And, as we get more prescriptive with the actual dancing, we can bring in more diverse dance styles: circle and line and ballet, salsa and swing and waltz, flamenco and mambo and Bollywood. We can try out war dances. We can dance out stories. We can do so very much, because we can borrow from ten thousand years of human culture.

How exciting — our school can help bring kids into the madcap diversity of the twenty-first century!

What it could look like.

Once or twice in each school day, our teachers will put on some loud music, and everyone in our classes will break into dance. Yes, it will be a little like living inside a Broadway musical.

Beyond that, there'll be a lot of variety. The teacher may give some pointers, or not. The kids may dance in groups, or not. We may project video of professional (imitate-able) dancers, or not. We may sing along to the lyrics, or not.

But music will be thumping, people will be laughing, and at the end, we'll sit down, happy and refreshed.

Why are we doing this, again?

Four reasons, I think —

1. Trust.

Synchrony creates trust. Moving in time binds people together. It's odd how well this works, and odd how little our society makes use of it.

But trust is crucial for our school: unproductive classes are just collections of individuals; great classes are organisms. We need to perfect the art of helping people trust one another so they can work together, and help one another learn.

2. Experiencing human diversity.

Cultures express themselves through their music and dancing. To move your body to another culture's music is, even if in a very small way, to experience some of the culture. This is, again, a crucial piece of what we mean by "school for humans." And we'll be doing it in a number of ways — through stories, through food and drink. And we'll be doing it through song and dance, too!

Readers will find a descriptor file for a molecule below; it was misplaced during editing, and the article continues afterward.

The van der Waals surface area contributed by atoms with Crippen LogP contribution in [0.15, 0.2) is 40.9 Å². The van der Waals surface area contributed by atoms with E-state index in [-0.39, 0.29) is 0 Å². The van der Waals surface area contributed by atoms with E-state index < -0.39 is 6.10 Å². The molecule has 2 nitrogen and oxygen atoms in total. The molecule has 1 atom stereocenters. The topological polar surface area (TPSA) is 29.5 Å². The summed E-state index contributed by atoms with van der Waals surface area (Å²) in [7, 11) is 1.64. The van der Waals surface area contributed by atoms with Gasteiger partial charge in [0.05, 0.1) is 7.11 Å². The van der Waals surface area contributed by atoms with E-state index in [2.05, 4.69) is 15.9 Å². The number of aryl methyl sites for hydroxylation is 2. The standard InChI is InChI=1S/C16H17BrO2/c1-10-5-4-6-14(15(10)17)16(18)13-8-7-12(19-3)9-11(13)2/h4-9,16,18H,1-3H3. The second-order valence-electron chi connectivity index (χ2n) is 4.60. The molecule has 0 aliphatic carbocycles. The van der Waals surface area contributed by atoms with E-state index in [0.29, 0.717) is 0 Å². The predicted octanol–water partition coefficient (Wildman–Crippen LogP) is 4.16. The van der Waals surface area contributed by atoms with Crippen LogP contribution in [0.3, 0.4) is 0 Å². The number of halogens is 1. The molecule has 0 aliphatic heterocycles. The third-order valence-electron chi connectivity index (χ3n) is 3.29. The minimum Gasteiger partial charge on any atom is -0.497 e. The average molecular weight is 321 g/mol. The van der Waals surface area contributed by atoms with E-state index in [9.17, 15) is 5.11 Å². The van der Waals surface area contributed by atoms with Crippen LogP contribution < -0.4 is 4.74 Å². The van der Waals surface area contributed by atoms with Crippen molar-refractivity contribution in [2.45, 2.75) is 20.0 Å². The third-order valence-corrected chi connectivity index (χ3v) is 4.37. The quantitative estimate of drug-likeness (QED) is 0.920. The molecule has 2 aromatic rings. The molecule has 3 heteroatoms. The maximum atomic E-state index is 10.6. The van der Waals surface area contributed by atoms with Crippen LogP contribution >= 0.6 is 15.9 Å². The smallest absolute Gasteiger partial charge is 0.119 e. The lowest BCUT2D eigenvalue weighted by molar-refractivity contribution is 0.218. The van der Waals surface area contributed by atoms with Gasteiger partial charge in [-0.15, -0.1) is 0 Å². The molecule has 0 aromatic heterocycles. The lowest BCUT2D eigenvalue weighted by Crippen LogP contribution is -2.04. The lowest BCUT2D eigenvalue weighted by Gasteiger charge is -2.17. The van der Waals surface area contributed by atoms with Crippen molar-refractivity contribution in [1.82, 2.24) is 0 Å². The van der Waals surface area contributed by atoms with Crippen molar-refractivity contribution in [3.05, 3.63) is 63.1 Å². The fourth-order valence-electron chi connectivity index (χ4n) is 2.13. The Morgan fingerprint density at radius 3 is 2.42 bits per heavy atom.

3. Body-training.

Our school will train the brain — therefore, it has to train the body. And that's because (slow reveal!) the brain is part of the body.

I'll be writing more about our exercise curriculum in a future post. For now, I'll just say that daily dancing will be one (especially important) element of it.

4. Well-being.

Dancing — to state the obvious — makes people happy! (At least when it doesn't make them feel awkward and embarrassed — see the point about about dancing early and often.) Dancing may even be a potent treatment for depression.

This may go quite deep indeed. In her excellent Dancing in the Streets: A History of Collective JoyBarbara Ehrenreich notes that the modern epidemic of depression — through which we are currently living — began in Europe just as as Europeans began to cease their millennia-old practices of ecstatic dancing. Depression became widespread in precisely those classes which began adopting a modern view of self as an autonomous, isolated, individual — first intellectuals, then aristocrats more broadly, and then Protestants in general.